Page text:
Medium term forecasts from Consensus Economics Inc show that over the next 5 years the US, the eurozone and China are expected to grow by an average annual rate of 2.7 percent, 1.2 percent and 7.6 percent respectively. As the National Institute used to say, a forecast, be it short-term or long-term, can convey a sense of precision that is not intended.
Taking the relative magnitudes then as the key feature, there is not much here to disagree with. If anything, the feature reflects what is widely understood about the broad economic backdrop. That is, due in large measure to Fed policy, the US economy is expected to grow at a pace not far short of its long term, postwar, growth rate of 3 percent, the eurozone is expected to grow modestly at best and China is expected to grow as the authorities intend, notably slower but more balanced.
So what is the message?
First, if China’s adjustment to a slower growth rate is running its course, the loss of global momentum that might be attributed to it is likely to be running its course too. GDP for the third quarter is due on Thursday and the consensus expects growth of 7.4 percent. The OECD composite leading indicator for China shown in the chart has been flat lining for the past three months after having fallen continuously for the preceding 18 months. Given the six-month lead time, this should be indicative of stability ahead for the economy.
However, China’s adjustment to slower more sustainable growth does mean it will be far less instrumental in supporting the global economy as it did in the period following the financial crisis. That much we know already.
Second, in contrast to China’s slower growth, the Bernanke-led Fed wants faster growth. Given that the high unemployment is viewed as mainly cyclical and not structural, faster growth is the answer to more job creation and a lower unemployment rate. So the Fed is going for it and the consensus forecast for the US is consistent with the commitment to supporting the economy.
There is more to it though. As the Chairman said over the weekend at the World Bank-International Monetary Fund gathering in Tokyo, stronger US growth is good for the global economy. As he put it in defence of the Fed’s actions: ‘Assessments of the international impact of US monetary policies should give appropriate weight to their beneficial effects on global growth and stability.’
While it was aimed at the critics from the developing world, the point might apply elsewhere. The consensus forecast of 1.2 percent growth expected for the eurozone over the medium term is likely to be conditional on the 2.7 percent growth expected for the US. Not only that, the latter in turn is conditional on Fed policy. Anything less than the Fed’s all-out effort and the eurozone would likely be unable to muster even the paltry growth forecast by the consensus.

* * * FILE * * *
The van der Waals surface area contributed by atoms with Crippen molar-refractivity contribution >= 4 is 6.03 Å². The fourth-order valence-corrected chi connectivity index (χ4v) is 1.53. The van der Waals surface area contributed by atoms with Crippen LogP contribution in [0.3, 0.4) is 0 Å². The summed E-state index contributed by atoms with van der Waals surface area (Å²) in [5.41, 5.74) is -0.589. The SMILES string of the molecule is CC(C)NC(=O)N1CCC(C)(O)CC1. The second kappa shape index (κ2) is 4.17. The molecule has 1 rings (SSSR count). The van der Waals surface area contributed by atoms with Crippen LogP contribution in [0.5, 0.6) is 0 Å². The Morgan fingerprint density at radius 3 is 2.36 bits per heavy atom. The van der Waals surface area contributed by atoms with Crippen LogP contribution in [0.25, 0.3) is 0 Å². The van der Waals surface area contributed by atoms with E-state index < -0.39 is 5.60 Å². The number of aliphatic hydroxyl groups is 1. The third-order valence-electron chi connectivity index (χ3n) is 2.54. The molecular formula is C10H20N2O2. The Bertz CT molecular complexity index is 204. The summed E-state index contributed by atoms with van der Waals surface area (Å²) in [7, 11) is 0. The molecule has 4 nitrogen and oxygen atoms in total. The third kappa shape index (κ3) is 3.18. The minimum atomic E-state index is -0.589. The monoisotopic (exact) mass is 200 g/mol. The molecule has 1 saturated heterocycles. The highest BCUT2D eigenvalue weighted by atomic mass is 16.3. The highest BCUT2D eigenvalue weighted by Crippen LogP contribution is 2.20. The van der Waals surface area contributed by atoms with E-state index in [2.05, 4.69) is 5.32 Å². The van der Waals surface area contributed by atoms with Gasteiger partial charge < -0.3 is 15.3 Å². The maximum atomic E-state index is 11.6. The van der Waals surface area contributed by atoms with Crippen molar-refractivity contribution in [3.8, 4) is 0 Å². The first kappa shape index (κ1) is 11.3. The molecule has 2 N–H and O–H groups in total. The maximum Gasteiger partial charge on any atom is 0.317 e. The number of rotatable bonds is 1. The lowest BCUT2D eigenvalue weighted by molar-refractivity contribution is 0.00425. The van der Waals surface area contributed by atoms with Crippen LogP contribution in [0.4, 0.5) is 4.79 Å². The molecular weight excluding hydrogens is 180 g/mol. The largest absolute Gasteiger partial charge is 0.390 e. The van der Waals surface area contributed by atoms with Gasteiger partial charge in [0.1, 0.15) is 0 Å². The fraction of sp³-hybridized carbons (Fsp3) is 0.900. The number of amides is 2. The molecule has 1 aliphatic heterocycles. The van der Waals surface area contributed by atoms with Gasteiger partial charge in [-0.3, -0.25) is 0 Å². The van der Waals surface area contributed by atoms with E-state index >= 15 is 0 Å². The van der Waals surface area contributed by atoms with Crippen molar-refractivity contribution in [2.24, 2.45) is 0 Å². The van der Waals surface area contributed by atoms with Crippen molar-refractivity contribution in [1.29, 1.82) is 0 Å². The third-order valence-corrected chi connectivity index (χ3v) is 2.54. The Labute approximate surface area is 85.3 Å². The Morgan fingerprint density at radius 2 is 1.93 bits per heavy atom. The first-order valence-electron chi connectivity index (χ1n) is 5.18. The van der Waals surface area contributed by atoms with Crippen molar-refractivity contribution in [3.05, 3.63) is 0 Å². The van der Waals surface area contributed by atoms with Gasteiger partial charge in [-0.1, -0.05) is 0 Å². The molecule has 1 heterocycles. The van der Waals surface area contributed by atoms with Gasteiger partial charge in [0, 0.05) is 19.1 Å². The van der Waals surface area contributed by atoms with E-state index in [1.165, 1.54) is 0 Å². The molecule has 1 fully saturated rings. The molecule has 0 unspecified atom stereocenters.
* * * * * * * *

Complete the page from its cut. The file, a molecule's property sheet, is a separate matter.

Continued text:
Third, the consensus numbers suggest that the leadership of the global economy has swung back to the US. The reality is the US never lost its leadership. Although China’s big stimulus following the financial crisis was undoubtedly a boon for the global economy, its adjustment to slower growth and to a policy effort directed at stabilising rather than stimulating its economy is what likely lies behind the performance and derating of the equity market. Wall Street, on the other hand, has continued to lead the way in reflecting both the Fed’s determined efforts to support the economy and a corporate sector that has been able to deliver on earnings. The Shanghai Composite, meanwhile, has gone the other way.
Might the prevailing uncertainties be diminishing? If China’s adjustment to slower growth is running its course, then not only is the loss of global momentum that is attributed to it doing so as well, but the derating of the equity market could be running its course too.
For the eurozone, a policy framework intended to facilitate the adjustment to full integration is not only developing but the ECB has introduced a formal procedure, through its Outright Monetary Transactions, to assist the adjustment. Time will tell if the latter gives rise to an environment less fraught with instability and uncertainty but very announcement of it and the ECB’s commitment to it appear to be doing this already.
This leaves the US. For Congress, which needs to get on with fiscal policy, the question is; does it want to be blamed for a recession? Certainly, Mr. Bernanke won’t take the blame.
According to Bloomberg both the Democrats and Republicans are discussing ‘fallback plans’ that might mitigate, if not avert, the fiscal cliff. While it is accepted that a comprehensive fiscal adjustment programme cannot be achieved before year-end, it is also acknowledged that an effort is required not only to enable a programme of budget cuts to be deferred to 2013 but to take the edge off the uncertainty it has created and its adverse influence on the economy. The talk is of US$60 billion to US$100 billion cuts in federal spending.
To sum it up, this is a more progressive investment backdrop than existed a few months ago. If uncertainty depresses demand, reducing it even marginally should help improve the effectiveness of monetary policy by encouraging demand to be more responsive to the stimulus already provided by the major central banks. That has got to be good for earnings – the medium term consensus forecasts may even understate the outlook for growth – and it has got to be supportive of equity markets. That is aside from the current earnings season, but if this proves to be better than expected, as it appears to be doing in the US and Europe, although it is early days, so much the better.
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